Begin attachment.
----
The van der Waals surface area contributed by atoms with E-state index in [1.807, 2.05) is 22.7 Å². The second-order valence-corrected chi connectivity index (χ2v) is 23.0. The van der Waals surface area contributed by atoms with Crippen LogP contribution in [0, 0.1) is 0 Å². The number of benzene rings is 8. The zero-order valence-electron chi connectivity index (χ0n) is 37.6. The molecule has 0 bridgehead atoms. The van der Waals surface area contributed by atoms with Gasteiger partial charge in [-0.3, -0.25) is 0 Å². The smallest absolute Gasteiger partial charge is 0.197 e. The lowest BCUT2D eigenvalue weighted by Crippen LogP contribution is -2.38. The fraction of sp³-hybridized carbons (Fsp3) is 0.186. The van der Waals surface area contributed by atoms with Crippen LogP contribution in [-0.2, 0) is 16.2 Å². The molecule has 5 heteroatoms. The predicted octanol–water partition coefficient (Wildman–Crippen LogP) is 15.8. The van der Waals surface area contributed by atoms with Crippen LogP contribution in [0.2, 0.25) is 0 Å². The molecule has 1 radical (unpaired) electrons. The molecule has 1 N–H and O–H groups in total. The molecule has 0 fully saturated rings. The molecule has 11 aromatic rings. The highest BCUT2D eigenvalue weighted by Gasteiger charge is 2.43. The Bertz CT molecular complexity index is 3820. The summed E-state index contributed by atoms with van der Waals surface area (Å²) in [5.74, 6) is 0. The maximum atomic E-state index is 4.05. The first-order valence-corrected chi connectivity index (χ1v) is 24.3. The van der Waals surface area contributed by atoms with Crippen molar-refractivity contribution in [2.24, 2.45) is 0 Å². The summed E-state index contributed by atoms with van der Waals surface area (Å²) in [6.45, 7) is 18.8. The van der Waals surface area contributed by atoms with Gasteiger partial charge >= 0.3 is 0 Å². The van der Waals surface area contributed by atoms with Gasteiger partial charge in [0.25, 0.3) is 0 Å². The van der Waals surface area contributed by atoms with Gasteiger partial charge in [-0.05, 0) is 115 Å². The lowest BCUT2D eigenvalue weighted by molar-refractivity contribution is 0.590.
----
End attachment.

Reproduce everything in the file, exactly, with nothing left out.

The van der Waals surface area contributed by atoms with E-state index in [1.807, 2.05) is 22.7 Å². The second-order valence-corrected chi connectivity index (χ2v) is 23.0. The van der Waals surface area contributed by atoms with Crippen LogP contribution in [0, 0.1) is 0 Å². The number of benzene rings is 8. The zero-order valence-electron chi connectivity index (χ0n) is 37.6. The molecule has 0 bridgehead atoms. The van der Waals surface area contributed by atoms with Gasteiger partial charge in [-0.3, -0.25) is 0 Å². The smallest absolute Gasteiger partial charge is 0.197 e. The lowest BCUT2D eigenvalue weighted by Crippen LogP contribution is -2.38. The fraction of sp³-hybridized carbons (Fsp3) is 0.186. The van der Waals surface area contributed by atoms with Crippen LogP contribution in [-0.2, 0) is 16.2 Å². The molecule has 5 heteroatoms. The predicted octanol–water partition coefficient (Wildman–Crippen LogP) is 15.8. The van der Waals surface area contributed by atoms with Crippen LogP contribution in [0.2, 0.25) is 0 Å². The molecule has 1 radical (unpaired) electrons. The molecule has 1 N–H and O–H groups in total. The molecule has 0 fully saturated rings. The molecule has 11 aromatic rings. The highest BCUT2D eigenvalue weighted by Gasteiger charge is 2.43. The Bertz CT molecular complexity index is 3820. The summed E-state index contributed by atoms with van der Waals surface area (Å²) in [5.74, 6) is 0. The maximum atomic E-state index is 4.05. The first-order valence-corrected chi connectivity index (χ1v) is 24.3. The van der Waals surface area contributed by atoms with Crippen molar-refractivity contribution in [2.24, 2.45) is 0 Å². The summed E-state index contributed by atoms with van der Waals surface area (Å²) in [6.45, 7) is 18.8. The van der Waals surface area contributed by atoms with Gasteiger partial charge >= 0.3 is 0 Å². The van der Waals surface area contributed by atoms with Gasteiger partial charge in [0.25, 0.3) is 0 Å². The van der Waals surface area contributed by atoms with Gasteiger partial charge in [-0.05, 0) is 115 Å². The lowest BCUT2D eigenvalue weighted by molar-refractivity contribution is 0.590.